Many observational studies have attempted to identify gender differences in outcome from infection. Some studies have found that men are more susceptible to infection [2, 10] and that men are more likely to die once an infection occurs [4, 11, 12]. Other studies, however, have found the opposite effect [13, 14]. Much confusion is due to oversimplification of the progression from infectious agent exposure to death. Rather than a single event, this progression represents a number of stages of illness, and men and women may progress through these stages differently. For instance, a person exposed to an infectious agent first has a risk of that agent causing localised disease, probably related to inflammatory and immunological priming. Second, once the organism has taken hold, the risk of developing a systemic inflammatory response - sepsis - is likely to be determined by a different constellation of factors. Once sepsis occurs, the risk of progression to organ dysfunction - or severe sepsis - is probably related to still more factors, including comorbidity. Last, the risk of death is influenced by the ability and willingness of the patient to access organ support, and their physiological reserve. Observational studies recruit patients in varying phases of this continuum, leading to considerable confusion.

The paper by Nachtigall and colleagues reports that, in a largely surgical adult ICU cohort of 709 patients, ICU mortality was similar between men and women [1]. Importantly, all of these patients were receiving antibiotics either for surgical prophylaxis or for treatment of septic shock. Patients therefore entered the study at a mixture of points on the above continuum. In the 327 patients who had sepsis, being female nearly doubled the risk of death, independent of differences in age, intensity of therapeutic interventions, source of infection, organism and presence of shock. In the entire patient cohort (46% of whom were also in the sepsis group), however, gender had no influence on ICU mortality. Overall, then, among patients requiring antibiotics, it seems that either the beneficial and detrimental effects of being female cancelled one another or gender had little effect. Arguing for some effect of gender is the convincingly higher female sepsis mortality.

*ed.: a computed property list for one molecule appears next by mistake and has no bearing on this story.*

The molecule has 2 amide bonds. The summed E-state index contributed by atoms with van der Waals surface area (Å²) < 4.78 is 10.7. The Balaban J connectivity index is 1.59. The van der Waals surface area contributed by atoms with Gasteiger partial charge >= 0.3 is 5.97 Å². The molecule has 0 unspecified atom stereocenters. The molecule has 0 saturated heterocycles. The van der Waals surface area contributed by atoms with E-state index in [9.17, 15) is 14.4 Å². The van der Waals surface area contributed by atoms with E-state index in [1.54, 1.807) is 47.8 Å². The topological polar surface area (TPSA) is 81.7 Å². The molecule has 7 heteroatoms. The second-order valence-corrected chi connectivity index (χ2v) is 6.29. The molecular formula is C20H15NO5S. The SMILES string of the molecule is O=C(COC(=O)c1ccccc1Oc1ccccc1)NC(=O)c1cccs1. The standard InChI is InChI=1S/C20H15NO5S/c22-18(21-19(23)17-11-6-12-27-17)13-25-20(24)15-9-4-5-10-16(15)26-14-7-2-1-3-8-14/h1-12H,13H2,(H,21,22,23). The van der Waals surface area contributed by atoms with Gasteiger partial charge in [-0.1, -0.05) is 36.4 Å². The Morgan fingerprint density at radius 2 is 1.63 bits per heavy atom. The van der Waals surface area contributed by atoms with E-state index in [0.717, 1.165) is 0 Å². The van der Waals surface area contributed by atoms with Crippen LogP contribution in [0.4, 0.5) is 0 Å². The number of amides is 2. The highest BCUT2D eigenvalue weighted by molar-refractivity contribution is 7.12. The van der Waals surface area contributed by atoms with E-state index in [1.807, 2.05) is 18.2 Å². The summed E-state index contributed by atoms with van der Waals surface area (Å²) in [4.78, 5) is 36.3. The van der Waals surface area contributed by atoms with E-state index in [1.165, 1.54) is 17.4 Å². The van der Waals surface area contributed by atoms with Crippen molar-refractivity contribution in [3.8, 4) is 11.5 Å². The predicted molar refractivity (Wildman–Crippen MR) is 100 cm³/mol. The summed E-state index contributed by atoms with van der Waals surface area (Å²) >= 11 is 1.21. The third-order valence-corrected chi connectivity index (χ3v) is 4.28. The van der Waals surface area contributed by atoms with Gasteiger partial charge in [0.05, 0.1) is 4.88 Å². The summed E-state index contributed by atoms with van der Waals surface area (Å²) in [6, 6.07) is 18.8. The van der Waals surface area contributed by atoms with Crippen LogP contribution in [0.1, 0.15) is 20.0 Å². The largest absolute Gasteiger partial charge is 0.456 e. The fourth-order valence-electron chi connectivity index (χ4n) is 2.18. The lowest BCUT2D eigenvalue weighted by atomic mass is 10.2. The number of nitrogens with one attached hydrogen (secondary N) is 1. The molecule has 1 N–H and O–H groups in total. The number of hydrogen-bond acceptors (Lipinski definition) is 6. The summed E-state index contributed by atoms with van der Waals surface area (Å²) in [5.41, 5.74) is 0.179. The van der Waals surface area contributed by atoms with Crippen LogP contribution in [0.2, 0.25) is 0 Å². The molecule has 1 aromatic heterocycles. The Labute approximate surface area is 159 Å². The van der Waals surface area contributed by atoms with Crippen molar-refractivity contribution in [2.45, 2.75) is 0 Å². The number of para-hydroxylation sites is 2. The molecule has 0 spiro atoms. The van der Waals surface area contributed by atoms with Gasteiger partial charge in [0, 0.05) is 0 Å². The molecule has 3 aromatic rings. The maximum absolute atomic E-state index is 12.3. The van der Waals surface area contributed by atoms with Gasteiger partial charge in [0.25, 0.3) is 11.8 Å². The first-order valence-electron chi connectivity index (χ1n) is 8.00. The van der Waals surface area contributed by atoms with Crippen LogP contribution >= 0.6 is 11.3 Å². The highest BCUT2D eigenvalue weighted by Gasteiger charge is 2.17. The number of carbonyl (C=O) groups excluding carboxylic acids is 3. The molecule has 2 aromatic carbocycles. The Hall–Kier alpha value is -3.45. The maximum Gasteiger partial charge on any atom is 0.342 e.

Further to this observation, Nachtigall and colleagues' paper contains a striking finding not discussed in the manuscript. Of 400 males in the cohort, 197 (49%) developed sepsis, compared with only 130 of 309 (42%) females, a difference that nearly reaches significance (P = 0.06) [1]. Whether this difference would remain or would be adjusted away in multivariable analyses remains speculative. However, it appears plausible to conclude that, if exposed to infection, men are more likely to develop sepsis - as, indeed, other studies have found [2, 10]. Knowledge of the infection continuum makes the apparent contradiction between this observation and that of increased female mortality in the presence of sepsis more easily understood. Prior studies suggest that the observed gender differences in this study may be due to differences in the immune response [4], perhaps mediated by oestrogen levels rather than gender per se [15]. As the authors note, however, such explanations of the effect of gender in their cohort are speculative.